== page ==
TORONTO – June 29, 2016 – As our country gets ready to celebrate its 149th birthday, a new Ipsos Reid poll conducted on behalf of Historica Canada asked, how are Canadians spending the rest of the summer? And the answer overwhelming was, vacationing at home.
With the Rocky Mountains, three oceans, countless lakes and rivers, and diverse cities, most Canadians (68%) agree – this country has something for everyone, so why go anywhere else. Eight in ten (81%) plan to vacation in Canada this summer, with Ontario being the top destination.
In the winter it’s a bit of a different story. A third of Canadians (31%) say if currency exchange wasn’t a factor, they’d spend summers at home and winters in the United States. A quarter of Canadians (26%) would rather vacation in the U.S. regardless of the season, while nearly half (43%) say year-round, Canada is the place to be.
That may be because four in ten Canadians (39%) travel to the U.S. less often than they used to, specifically because of safety concerns.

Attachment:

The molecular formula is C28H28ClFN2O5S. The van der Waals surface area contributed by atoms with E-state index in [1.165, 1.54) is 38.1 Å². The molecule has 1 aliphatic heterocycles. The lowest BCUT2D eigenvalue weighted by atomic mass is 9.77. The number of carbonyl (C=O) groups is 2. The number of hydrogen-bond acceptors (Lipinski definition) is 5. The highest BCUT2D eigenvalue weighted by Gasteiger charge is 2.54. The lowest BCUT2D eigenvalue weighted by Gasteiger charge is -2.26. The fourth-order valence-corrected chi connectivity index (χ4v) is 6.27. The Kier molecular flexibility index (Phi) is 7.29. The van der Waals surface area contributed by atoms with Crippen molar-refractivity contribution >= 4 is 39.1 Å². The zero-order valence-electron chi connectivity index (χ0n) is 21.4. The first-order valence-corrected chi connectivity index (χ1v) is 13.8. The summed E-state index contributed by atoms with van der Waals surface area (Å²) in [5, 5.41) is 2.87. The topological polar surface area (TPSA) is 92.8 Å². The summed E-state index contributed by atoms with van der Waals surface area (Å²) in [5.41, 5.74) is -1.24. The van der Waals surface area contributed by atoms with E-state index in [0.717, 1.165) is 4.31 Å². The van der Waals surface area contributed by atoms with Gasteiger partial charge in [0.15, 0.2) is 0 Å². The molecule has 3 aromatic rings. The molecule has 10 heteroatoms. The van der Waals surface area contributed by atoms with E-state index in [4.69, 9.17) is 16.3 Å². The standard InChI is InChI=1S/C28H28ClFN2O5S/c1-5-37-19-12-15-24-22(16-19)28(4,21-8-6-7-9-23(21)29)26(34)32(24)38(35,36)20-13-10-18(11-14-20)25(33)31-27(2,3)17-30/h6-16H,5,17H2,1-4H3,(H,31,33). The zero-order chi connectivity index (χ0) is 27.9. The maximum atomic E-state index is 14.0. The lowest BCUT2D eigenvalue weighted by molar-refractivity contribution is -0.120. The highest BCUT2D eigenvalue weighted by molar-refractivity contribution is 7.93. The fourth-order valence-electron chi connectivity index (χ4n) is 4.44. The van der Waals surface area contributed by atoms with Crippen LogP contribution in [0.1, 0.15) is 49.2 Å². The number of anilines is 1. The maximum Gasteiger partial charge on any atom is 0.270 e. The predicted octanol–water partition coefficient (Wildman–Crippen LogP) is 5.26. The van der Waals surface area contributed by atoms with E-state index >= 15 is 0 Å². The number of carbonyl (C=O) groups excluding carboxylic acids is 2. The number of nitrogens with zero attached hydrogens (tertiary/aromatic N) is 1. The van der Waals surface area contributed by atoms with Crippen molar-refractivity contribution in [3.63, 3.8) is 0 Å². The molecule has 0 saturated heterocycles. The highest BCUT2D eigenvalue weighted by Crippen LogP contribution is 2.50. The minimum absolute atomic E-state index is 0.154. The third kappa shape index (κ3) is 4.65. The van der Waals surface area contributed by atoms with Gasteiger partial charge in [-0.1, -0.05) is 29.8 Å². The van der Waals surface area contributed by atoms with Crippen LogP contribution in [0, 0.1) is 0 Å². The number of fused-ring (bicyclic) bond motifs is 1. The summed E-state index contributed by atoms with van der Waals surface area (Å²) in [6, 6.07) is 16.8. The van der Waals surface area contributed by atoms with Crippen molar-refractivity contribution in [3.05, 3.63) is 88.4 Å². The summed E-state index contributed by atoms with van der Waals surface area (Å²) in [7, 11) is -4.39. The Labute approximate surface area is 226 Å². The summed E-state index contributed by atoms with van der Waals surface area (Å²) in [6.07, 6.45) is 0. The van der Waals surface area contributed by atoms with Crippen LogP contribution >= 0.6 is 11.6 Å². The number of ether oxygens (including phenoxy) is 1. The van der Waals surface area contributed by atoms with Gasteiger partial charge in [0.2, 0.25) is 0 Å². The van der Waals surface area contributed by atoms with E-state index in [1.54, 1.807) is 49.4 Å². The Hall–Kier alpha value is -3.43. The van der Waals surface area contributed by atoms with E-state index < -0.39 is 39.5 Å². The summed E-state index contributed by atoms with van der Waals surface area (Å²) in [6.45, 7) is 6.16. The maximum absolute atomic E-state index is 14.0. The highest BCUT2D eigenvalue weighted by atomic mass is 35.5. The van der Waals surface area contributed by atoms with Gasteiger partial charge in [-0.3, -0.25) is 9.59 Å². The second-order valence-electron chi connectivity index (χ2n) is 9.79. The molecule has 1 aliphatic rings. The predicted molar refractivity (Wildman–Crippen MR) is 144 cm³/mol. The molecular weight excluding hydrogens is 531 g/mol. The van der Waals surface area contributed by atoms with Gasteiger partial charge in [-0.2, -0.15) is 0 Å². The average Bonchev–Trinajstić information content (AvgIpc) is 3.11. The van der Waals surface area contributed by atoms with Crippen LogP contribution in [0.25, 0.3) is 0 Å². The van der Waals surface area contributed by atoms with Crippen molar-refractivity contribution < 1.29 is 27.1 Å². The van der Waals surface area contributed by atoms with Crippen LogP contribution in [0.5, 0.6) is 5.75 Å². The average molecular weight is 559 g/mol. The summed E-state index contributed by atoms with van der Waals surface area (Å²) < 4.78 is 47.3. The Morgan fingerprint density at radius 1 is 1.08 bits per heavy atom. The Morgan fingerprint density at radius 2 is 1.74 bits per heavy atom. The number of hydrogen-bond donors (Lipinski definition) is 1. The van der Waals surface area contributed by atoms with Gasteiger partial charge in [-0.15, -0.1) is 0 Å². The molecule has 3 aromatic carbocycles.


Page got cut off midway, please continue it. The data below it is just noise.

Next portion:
“Canada is increasingly composed of people who come from elsewhere, and those who have visited places far beyond our borders,” said Anthony Wilson-Smith, President and CEO of Historica Canada. “But whatever the case, when it comes to summer vacations, for many Canadians there’s no place like our home country.”
The online survey of more than 1,000 respondents also found the Canadian destination of choice is British Columbia. A quarter of Canadians (25%) say that B.C. is where they would spend a dream Canadian vacation, while two in ten (22%) would road trip across the country.
Other findings include:
Historica Canada is the country’s largest organization dedicated to enhancing awareness of Canadian history and citizenship.
These are some of the findings of an Ipsos Reid poll conducted between June 17 and 22, 2016, on behalf of Historica Canada. For this survey, a sample of 1,008 Canadians from Ipsos' online panel was interviewed online. Weighting was then employed to balance demographics to ensure that the sample's composition reflects that of the adult population according to Census data and to provide results intended to approximate the sample universe. The precision of Ipsos online polls is measured using a credibility interval. In this case, the poll is accurate to within +/ - 3.5 percentage points, 19 times out of 20, had all Canadian adults been polled. The credibility interval will be wider among subsets of the population. All sample surveys and polls may be subject to other sources of error, including, but not limited to coverage error, and measurement error.
For more information:
Andrea Hall, Communications Coordinator
1-866-701-1867 x 261